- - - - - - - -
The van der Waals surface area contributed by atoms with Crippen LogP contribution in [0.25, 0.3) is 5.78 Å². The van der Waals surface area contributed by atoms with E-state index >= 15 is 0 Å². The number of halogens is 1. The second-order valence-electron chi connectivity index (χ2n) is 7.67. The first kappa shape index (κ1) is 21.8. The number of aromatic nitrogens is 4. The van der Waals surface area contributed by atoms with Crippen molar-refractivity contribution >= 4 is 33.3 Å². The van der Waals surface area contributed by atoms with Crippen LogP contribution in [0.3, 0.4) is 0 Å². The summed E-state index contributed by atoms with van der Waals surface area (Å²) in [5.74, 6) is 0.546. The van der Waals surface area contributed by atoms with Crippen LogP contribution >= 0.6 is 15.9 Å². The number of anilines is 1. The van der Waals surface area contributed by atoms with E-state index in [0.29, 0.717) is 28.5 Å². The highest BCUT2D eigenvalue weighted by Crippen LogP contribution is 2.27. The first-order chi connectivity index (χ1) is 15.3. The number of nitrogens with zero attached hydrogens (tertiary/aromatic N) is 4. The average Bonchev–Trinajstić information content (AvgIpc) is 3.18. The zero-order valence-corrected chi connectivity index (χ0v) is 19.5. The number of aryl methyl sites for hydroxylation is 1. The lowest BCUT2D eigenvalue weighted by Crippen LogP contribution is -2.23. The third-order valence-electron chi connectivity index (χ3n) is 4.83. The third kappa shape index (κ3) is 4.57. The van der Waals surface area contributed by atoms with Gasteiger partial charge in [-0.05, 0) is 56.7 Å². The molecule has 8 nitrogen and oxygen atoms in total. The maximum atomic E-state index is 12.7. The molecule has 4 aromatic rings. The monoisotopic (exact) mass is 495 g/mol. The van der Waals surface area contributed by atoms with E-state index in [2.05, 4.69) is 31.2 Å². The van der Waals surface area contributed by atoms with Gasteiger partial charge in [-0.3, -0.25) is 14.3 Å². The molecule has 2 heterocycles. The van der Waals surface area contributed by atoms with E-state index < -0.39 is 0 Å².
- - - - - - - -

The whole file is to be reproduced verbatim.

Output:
The van der Waals surface area contributed by atoms with Crippen LogP contribution in [0.25, 0.3) is 5.78 Å². The van der Waals surface area contributed by atoms with E-state index >= 15 is 0 Å². The number of halogens is 1. The second-order valence-electron chi connectivity index (χ2n) is 7.67. The first kappa shape index (κ1) is 21.8. The number of aromatic nitrogens is 4. The van der Waals surface area contributed by atoms with Crippen molar-refractivity contribution >= 4 is 33.3 Å². The van der Waals surface area contributed by atoms with Crippen LogP contribution in [0.3, 0.4) is 0 Å². The summed E-state index contributed by atoms with van der Waals surface area (Å²) in [5.74, 6) is 0.546. The van der Waals surface area contributed by atoms with Crippen LogP contribution >= 0.6 is 15.9 Å². The number of anilines is 1. The van der Waals surface area contributed by atoms with E-state index in [0.29, 0.717) is 28.5 Å². The highest BCUT2D eigenvalue weighted by Crippen LogP contribution is 2.27. The first-order chi connectivity index (χ1) is 15.3. The number of nitrogens with zero attached hydrogens (tertiary/aromatic N) is 4. The average Bonchev–Trinajstić information content (AvgIpc) is 3.18. The zero-order valence-corrected chi connectivity index (χ0v) is 19.5. The number of aryl methyl sites for hydroxylation is 1. The lowest BCUT2D eigenvalue weighted by Crippen LogP contribution is -2.23. The third-order valence-electron chi connectivity index (χ3n) is 4.83. The third kappa shape index (κ3) is 4.57. The van der Waals surface area contributed by atoms with Gasteiger partial charge in [-0.05, 0) is 56.7 Å². The molecule has 8 nitrogen and oxygen atoms in total. The maximum atomic E-state index is 12.7. The molecule has 4 aromatic rings. The monoisotopic (exact) mass is 495 g/mol. The van der Waals surface area contributed by atoms with E-state index in [2.05, 4.69) is 31.2 Å². The van der Waals surface area contributed by atoms with Gasteiger partial charge in [-0.3, -0.25) is 14.3 Å². The molecule has 2 heterocycles. The van der Waals surface area contributed by atoms with E-state index < -0.39 is 0 Å².